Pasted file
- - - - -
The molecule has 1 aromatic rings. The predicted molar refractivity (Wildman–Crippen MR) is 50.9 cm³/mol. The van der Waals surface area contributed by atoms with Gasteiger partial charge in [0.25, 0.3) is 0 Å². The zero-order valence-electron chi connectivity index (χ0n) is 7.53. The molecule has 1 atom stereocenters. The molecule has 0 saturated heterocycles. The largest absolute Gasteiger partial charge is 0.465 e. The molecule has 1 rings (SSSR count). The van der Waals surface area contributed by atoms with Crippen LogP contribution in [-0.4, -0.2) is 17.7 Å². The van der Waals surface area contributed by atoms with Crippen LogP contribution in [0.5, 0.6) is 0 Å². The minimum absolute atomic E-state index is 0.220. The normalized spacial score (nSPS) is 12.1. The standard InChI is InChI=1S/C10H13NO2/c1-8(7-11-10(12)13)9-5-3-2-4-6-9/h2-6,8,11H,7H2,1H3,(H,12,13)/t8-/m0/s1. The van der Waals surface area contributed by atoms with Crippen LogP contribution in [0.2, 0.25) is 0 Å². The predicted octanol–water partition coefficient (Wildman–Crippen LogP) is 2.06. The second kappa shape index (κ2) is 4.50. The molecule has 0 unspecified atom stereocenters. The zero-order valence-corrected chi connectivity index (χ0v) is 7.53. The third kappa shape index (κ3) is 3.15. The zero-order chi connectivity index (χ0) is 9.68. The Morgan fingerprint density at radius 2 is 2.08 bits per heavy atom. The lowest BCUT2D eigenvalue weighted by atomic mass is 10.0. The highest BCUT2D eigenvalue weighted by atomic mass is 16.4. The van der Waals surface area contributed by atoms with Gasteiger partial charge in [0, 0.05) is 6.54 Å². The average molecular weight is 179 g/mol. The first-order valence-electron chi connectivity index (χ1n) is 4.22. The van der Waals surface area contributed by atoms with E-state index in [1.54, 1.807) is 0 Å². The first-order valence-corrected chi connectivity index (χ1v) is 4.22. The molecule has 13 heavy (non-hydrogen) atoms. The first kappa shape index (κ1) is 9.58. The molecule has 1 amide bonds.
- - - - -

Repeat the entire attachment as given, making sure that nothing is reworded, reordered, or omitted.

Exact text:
The molecule has 1 aromatic rings. The predicted molar refractivity (Wildman–Crippen MR) is 50.9 cm³/mol. The van der Waals surface area contributed by atoms with Gasteiger partial charge in [0.25, 0.3) is 0 Å². The zero-order valence-electron chi connectivity index (χ0n) is 7.53. The molecule has 1 atom stereocenters. The molecule has 0 saturated heterocycles. The largest absolute Gasteiger partial charge is 0.465 e. The molecule has 1 rings (SSSR count). The van der Waals surface area contributed by atoms with Crippen LogP contribution in [-0.4, -0.2) is 17.7 Å². The van der Waals surface area contributed by atoms with Crippen LogP contribution in [0.5, 0.6) is 0 Å². The minimum absolute atomic E-state index is 0.220. The normalized spacial score (nSPS) is 12.1. The standard InChI is InChI=1S/C10H13NO2/c1-8(7-11-10(12)13)9-5-3-2-4-6-9/h2-6,8,11H,7H2,1H3,(H,12,13)/t8-/m0/s1. The van der Waals surface area contributed by atoms with Crippen LogP contribution in [0.2, 0.25) is 0 Å². The predicted octanol–water partition coefficient (Wildman–Crippen LogP) is 2.06. The second kappa shape index (κ2) is 4.50. The molecule has 0 unspecified atom stereocenters. The zero-order valence-corrected chi connectivity index (χ0v) is 7.53. The third kappa shape index (κ3) is 3.15. The zero-order chi connectivity index (χ0) is 9.68. The Morgan fingerprint density at radius 2 is 2.08 bits per heavy atom. The lowest BCUT2D eigenvalue weighted by atomic mass is 10.0. The highest BCUT2D eigenvalue weighted by atomic mass is 16.4. The van der Waals surface area contributed by atoms with Gasteiger partial charge in [0, 0.05) is 6.54 Å². The average molecular weight is 179 g/mol. The first-order valence-electron chi connectivity index (χ1n) is 4.22. The van der Waals surface area contributed by atoms with E-state index in [1.54, 1.807) is 0 Å². The first-order valence-corrected chi connectivity index (χ1v) is 4.22. The molecule has 13 heavy (non-hydrogen) atoms. The first kappa shape index (κ1) is 9.58. The molecule has 1 amide bonds.